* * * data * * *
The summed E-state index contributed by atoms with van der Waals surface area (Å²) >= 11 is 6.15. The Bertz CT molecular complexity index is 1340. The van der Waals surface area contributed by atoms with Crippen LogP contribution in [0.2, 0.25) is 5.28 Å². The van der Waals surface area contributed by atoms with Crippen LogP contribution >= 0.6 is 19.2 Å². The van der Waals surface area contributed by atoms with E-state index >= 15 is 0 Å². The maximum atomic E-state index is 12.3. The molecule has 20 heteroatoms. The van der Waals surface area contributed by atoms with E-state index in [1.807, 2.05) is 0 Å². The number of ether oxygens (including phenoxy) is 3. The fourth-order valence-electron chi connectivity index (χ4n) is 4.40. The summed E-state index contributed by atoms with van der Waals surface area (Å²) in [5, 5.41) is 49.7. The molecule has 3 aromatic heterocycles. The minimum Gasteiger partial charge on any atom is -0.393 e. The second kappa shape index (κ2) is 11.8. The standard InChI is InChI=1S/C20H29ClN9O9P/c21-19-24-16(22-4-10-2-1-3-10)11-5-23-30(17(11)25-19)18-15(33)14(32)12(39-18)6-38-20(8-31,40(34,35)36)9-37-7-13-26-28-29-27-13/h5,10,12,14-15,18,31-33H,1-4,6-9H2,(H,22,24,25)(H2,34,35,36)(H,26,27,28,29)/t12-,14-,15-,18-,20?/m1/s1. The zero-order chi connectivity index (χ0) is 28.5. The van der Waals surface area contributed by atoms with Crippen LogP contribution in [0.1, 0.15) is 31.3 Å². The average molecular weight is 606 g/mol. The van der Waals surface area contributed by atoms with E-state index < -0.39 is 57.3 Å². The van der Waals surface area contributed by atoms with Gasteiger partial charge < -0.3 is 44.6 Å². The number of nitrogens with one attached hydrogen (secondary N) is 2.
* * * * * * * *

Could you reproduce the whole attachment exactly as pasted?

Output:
The summed E-state index contributed by atoms with van der Waals surface area (Å²) >= 11 is 6.15. The Bertz CT molecular complexity index is 1340. The van der Waals surface area contributed by atoms with Crippen LogP contribution in [0.2, 0.25) is 5.28 Å². The van der Waals surface area contributed by atoms with Crippen LogP contribution >= 0.6 is 19.2 Å². The van der Waals surface area contributed by atoms with E-state index >= 15 is 0 Å². The maximum atomic E-state index is 12.3. The molecule has 20 heteroatoms. The van der Waals surface area contributed by atoms with E-state index in [1.807, 2.05) is 0 Å². The number of ether oxygens (including phenoxy) is 3. The fourth-order valence-electron chi connectivity index (χ4n) is 4.40. The summed E-state index contributed by atoms with van der Waals surface area (Å²) in [5, 5.41) is 49.7. The molecule has 3 aromatic heterocycles. The minimum Gasteiger partial charge on any atom is -0.393 e. The second kappa shape index (κ2) is 11.8. The standard InChI is InChI=1S/C20H29ClN9O9P/c21-19-24-16(22-4-10-2-1-3-10)11-5-23-30(17(11)25-19)18-15(33)14(32)12(39-18)6-38-20(8-31,40(34,35)36)9-37-7-13-26-28-29-27-13/h5,10,12,14-15,18,31-33H,1-4,6-9H2,(H,22,24,25)(H2,34,35,36)(H,26,27,28,29)/t12-,14-,15-,18-,20?/m1/s1. The zero-order chi connectivity index (χ0) is 28.5. The van der Waals surface area contributed by atoms with Crippen LogP contribution in [0.1, 0.15) is 31.3 Å². The average molecular weight is 606 g/mol. The van der Waals surface area contributed by atoms with E-state index < -0.39 is 57.3 Å². The van der Waals surface area contributed by atoms with Gasteiger partial charge < -0.3 is 44.6 Å². The number of nitrogens with one attached hydrogen (secondary N) is 2.